Family Court Feud: Public Defenders for CPS Cases?
Two civil court judges hope to ensure better legal representation for indigent families
Two Travis County judges are trying to achieve the impossible: Create a bureaucracy that will improve service to the public and save taxpayer dollars.
Travis Co. Civil Court Judges Darlene Byrne and Jeanne Meurer have proposed forming two new public defenders' offices in Travis Co. One would represent parents involved in civil cases in which the Texas Department of Family and Protective Services' Child Protective Services Division seeks to terminate parental rights because of alleged abuse or neglect. The second office would represent the children involved in those cases. The Travis Co. District Attorney's Office represents CPS in such cases.
The new public defenders' offices, Byrne and Meurer say, will provide higher quality and more expedient legal representation for indigent parents and their children and would cost less than the current system of appointed counsel.
If better legal representation at a lower cost sounds too good to be true, it just might be. At least that's what some local lawyers think. They say that the judges' numbers don't add up and that the offices will actually do the opposite of their intent – resulting in either poorer representation or higher cost. They are also miffed that the judges rushed the proposal through with little public input. Moreover, they say, it's a bad idea to have defense attorneys working for the county. Independent lawyers, they say, are more likely to stand up to the notoriously overzealous CPS and the bulldog district attorneys who represent CPS.
In CPS cases, the county is mandated by law to provide counsel to parents who cannot afford an attorney – and most can't. The county must also pay for a separate attorney to represent the interest of the child or children. When a conflict exists between the parents – which happens more than half the time – or among the children, additional attorneys must be appointed to represent each individual party.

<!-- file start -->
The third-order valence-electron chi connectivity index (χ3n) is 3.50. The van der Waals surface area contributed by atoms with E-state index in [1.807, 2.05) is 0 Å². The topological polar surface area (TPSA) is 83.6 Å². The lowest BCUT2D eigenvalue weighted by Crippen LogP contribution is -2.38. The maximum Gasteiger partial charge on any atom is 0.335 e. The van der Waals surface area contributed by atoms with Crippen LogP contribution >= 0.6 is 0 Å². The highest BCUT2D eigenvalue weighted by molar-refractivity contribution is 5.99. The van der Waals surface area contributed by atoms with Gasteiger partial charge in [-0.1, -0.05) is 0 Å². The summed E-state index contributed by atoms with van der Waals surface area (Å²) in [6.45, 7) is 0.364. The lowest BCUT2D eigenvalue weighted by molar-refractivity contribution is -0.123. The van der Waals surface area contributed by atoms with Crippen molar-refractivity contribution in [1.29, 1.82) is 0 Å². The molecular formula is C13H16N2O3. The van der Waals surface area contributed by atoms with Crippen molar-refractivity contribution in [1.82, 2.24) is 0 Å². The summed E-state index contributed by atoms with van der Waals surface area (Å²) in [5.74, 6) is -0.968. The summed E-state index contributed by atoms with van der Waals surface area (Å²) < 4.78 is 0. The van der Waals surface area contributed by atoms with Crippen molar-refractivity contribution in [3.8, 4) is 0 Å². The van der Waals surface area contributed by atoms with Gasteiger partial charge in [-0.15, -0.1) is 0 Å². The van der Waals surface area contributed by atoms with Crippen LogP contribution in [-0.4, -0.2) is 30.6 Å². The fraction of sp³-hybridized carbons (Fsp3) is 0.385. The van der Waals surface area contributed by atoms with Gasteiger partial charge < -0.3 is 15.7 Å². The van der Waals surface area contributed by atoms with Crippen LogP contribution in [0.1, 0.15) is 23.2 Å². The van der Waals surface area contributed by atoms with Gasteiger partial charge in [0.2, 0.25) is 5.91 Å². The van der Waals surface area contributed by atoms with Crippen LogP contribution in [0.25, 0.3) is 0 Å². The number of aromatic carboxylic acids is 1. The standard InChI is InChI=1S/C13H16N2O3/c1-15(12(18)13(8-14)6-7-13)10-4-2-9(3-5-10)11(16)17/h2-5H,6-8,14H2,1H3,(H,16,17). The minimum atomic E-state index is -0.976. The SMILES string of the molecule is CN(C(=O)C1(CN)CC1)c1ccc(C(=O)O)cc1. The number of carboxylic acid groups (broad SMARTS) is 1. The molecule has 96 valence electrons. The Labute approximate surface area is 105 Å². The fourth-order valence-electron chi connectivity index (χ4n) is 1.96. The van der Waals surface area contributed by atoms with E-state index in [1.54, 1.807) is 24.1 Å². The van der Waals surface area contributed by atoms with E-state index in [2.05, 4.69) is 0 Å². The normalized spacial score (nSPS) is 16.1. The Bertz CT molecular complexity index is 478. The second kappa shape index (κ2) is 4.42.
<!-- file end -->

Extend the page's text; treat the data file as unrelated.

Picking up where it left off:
Currently in Travis, as in every other county in Texas, those attorneys are appointed from a list of private lawyers who have completed specialized training in CPS law. For the roughly 45 attorneys on the local list, it's not very lucrative work. The county pays court-appointed family attorneys $60 an hour, compared to a typical billing rate of $200 an hour charged by a defense attorney in the private sector. Those attorney's fees cost the county about $1.3 million this fiscal year, covering a total of about 850 cases.
The proposed public defenders' offices would be staffed by eight people each – four attorneys and four support staff (e.g., social workers, paralegals, and administrative employees). In cases of parent conflict, private attorneys would be appointed to one of the parents. The county's budget projections show that the offices would currently cost about the same as the current system, and eventually less.
Raising the Bar
The idea of a public defender's office of CPS cases is largely untested. Dallas County does have lawyers within its public defender's office who represent indigent parents in CPS cases. However, private, court-appointed attorneys represent the children in those cases. The judges' gripe with the current system is that while many lawyers on the court-appointed family attorneys' list are experienced and qualified to practice within the narrow niche of CPS law, some are not. Most of the lawyers on the list are general practitioners. By having lawyers who would solely work CPS cases, they say, the level of expertise would naturally be higher.
"We're always trying to increase the quality and delivery of representation, and this is a step in that direction," Byrne says. "Consistent, high-quality legal representation with a consolidated legal focus will bring better legal representation for these children and parents." As for the quality of legal representation from lawyers on the current court-appointed family attorney list, "It could be better," Byrne says.
On May 13, the judges presented to the Travis Co. Commissioners Court a proposal to set up the offices and a plan to seek a Court Improvement Program grant from the state Supreme Court's Permanent Judicial Commission for Children, Youth & Families. The commissioners voted unanimously to move forward with the grant request. In June, the state commission approved a $600,000 grant to launch the public defenders' offices in 2009, with another $300,000 in grant money expected over the following two years.